// DMA October 5, 2021

Using Dynamic Mechanical Analysis (DMA) to Describe Rubber Tire Performance

Written by Travis Parkman, Product Specialist Mechanical EIT

DMA is one of the most accurate methods to measure viscoelastic properties of rubber and polymer compounds as functions of temperature, frequency, time, stress, and/or strain [1]. A viscoelastic material exhibits both elastic and viscous properties. An ideal elastic material will store its energy as its deformed by an external load. When this load is removed, the material will return to its original shape (e.g. a rubber band). However, for viscoelastic materials a part of the energy used to deform the material will be dissipated typically into heat [2]. When we think of physics, energy loss is usually associated as an undesirable aspect but can also serve as a beneficial characteristic for numerous real life design applications, such as rubber tires or vibrational dampers [1,3].


A typical DMA test consists of applying a force to a material through a shaker while measuring this applied force and the sample’s deformation. Different test cells can be used to stimulate the material through compression, tension, or shear modes, depending on the application.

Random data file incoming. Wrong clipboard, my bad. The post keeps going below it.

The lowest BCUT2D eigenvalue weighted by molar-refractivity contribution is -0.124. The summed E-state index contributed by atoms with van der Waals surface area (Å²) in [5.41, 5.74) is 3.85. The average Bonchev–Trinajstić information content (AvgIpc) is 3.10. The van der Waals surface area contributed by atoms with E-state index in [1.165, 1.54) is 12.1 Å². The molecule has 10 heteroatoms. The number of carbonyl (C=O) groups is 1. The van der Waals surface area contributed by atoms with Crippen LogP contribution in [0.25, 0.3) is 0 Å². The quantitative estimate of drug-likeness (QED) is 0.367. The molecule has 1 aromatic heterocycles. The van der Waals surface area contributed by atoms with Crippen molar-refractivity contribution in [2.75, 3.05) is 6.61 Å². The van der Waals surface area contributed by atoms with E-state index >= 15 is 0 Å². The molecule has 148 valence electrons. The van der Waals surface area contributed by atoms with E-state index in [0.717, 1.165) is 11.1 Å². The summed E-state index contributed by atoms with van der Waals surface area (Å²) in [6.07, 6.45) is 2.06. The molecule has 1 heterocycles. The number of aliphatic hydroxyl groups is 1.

Figure 1. A typical force and deformation signal from a DMA test.

Figure 1 shows a typical waveform where the measured deformation and force are shown by orange and blue curves, respectively. The signal processing capabilities of DMA programs, such as Metravib’s DYNATEST, can accurately elucidate physical properties of a material, like the complex stiffness in real time. The complex stiffness, K*, is calculated through the following equation: